Sachin Tripathi
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A.J. Côté wrote:
Congratulations but if you had read the thread before posting this reply, you would have seen that I already posted an example that compiles about 12 hours ago thanks to Paul Clapham who warned me that I needed java 1.8 compliance settings for this to compile (which you should have done yourself in the first place)


yes,i admit ,i posted even after reading your reply ,because you yourself asked for it

A.J. Côté wrote:Could you please provide an example of what you are saying that compiles? Books are great but ultimately it has to compile.


So i was not able to stop myself from giving you the example.

As: Lannisters are not the only one who always pay their debts,and do whatever they are asked for .

A.J. Côté wrote:
Nevertheless, it is going to take a while for me to start declaring static methods in interface because as opposed to books, in real life, many of my corporate customers are not running java 1.8 yet and they will just laugh at me if I tell them that they need to upgrade to 1.8 in order to run my code. A lot of times, upgrading is not your decision and there is nothing you can do about it.

I use java 1.8 but I set my IDE to java 1.6 and even java 1.5 compliance and you need 1.8 compliance in order for this to compile and run....



It is debatable, whatever you need at your work is something different from whatever you need to know.You might not be using it,but you should be knowing it.
Because for me:knowledge pays you the best.

Happy learning!!
 
A.J. Côté
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Sachin Tripathi wrote:

It is debatable, whatever you need at your work is something different from whatever you need to know.You might not be using it,but you should be knowing it.
Because for me:knowledge pays you the best.

Happy learning!!



I agree, Here's the link... ;-)

Thanks for bringing it up so I now know about it!

P.S. Did you know it was only available in 1.8 when you posted your first reply on this thread?
 
Sachin Tripathi
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A.J. Côté wrote:P.S. Did you know it was only available in 1.8 when you posted your first reply on this thread?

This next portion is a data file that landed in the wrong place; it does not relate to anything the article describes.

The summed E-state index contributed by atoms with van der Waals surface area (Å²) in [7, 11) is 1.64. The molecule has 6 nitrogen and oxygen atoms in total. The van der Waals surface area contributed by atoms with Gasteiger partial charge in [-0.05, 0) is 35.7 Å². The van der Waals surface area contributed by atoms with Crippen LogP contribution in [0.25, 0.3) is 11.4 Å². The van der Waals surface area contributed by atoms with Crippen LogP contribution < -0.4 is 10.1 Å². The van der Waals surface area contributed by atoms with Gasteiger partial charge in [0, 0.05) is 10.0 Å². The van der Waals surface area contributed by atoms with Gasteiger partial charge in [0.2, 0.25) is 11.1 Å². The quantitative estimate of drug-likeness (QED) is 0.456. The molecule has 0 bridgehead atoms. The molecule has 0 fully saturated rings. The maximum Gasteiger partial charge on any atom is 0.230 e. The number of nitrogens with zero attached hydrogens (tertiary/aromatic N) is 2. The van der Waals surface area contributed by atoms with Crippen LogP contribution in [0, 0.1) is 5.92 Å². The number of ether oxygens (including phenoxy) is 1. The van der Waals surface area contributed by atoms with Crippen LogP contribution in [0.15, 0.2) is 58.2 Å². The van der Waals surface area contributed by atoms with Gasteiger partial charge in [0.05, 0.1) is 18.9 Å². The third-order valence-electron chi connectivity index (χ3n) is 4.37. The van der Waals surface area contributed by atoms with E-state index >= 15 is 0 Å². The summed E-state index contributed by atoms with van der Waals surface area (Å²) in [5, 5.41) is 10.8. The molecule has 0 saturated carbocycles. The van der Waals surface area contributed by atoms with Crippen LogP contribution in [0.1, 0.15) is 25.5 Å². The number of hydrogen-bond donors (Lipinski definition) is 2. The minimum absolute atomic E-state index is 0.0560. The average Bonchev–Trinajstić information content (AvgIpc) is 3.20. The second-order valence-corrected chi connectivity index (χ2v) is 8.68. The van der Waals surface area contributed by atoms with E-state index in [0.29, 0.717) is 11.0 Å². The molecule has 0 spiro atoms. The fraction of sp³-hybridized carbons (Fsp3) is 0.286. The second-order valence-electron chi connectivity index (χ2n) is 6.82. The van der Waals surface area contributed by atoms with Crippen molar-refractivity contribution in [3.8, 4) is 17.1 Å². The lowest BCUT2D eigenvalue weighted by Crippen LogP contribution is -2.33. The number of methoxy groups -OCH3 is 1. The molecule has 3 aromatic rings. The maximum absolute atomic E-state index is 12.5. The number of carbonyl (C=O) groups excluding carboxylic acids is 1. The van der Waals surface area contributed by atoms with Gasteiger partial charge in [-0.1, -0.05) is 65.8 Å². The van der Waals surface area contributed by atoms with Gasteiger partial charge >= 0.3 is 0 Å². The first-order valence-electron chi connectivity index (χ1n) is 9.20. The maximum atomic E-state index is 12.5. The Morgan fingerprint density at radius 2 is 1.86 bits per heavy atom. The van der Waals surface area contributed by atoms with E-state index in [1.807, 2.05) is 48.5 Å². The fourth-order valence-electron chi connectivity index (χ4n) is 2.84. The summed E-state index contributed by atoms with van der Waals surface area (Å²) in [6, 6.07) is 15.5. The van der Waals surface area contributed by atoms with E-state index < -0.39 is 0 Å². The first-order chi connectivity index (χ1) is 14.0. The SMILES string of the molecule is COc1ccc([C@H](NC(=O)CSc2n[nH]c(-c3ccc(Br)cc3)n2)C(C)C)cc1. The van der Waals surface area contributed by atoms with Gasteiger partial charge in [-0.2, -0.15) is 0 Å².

Yup,i was knowing that since 1.8 is released.
 
A.J. Côté
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Sachin Tripathi wrote:

A.J. Côté wrote:P.S. Did you know it was only available in 1.8 when you posted your first reply on this thread?


Yup,i was knowing that since 1.8 is released.



Well then in the future, please specify it. I searched this thread and you never mentioned it. Paul Clapham mentioned it first. Don't take for granted everybody has time to look at all the nifty features when a new java version is released.

This will avoid confusion.

Thanks in advance!

Cheers,
 
Sachin Tripathi
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A.J. Côté wrote: nifty features


Yes surely,I will.
Sorry I just love being updated(
 
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A.J. Côté wrote:. . . Don't take for granted everybody has time to look at all the nifty features when a new java version is released. . . .

It is one of the big features of Java8 which makes Streams possible. It is surprising that you missed it.
 
Paul Clapham
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A.J. Côté wrote:in real life, many of my corporate customers are not running java 1.8 yet



Now that I'm retired I have the freedom to use whatever Java version I please. But that used to be me too... "We should really upgrade to Java 6 soon... Okay, that means we have to upgrade Websphere to version (whatever it was)... OMG, a Websphere upgrade? Can we tentatively pencil that in for next year some time?"
 
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At work we use Java 8 and the latest JBoss when we start a new project, and we switch when we have to upgrade anyway, but yeah, a lot of projects stick to Java 7...
 
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A.J. Côté wrote:In fact, some consider it as bad practice to declare fields and method public in interfaces because they always are!





By that logic, surely it should be considered bad practice to declare fields in interfaces static and final as well, as they are implicitly declared so anyway.
 
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A.J. Côté wrote:Don't take for granted everybody has time to look at all the nifty features when a new java version is released.



Well, to be fair, it has been 18 months.
Even I, grumpy old git that I am, have managed to pick up on most of it in that time, if only via slacking off keeping up to date on forums like this.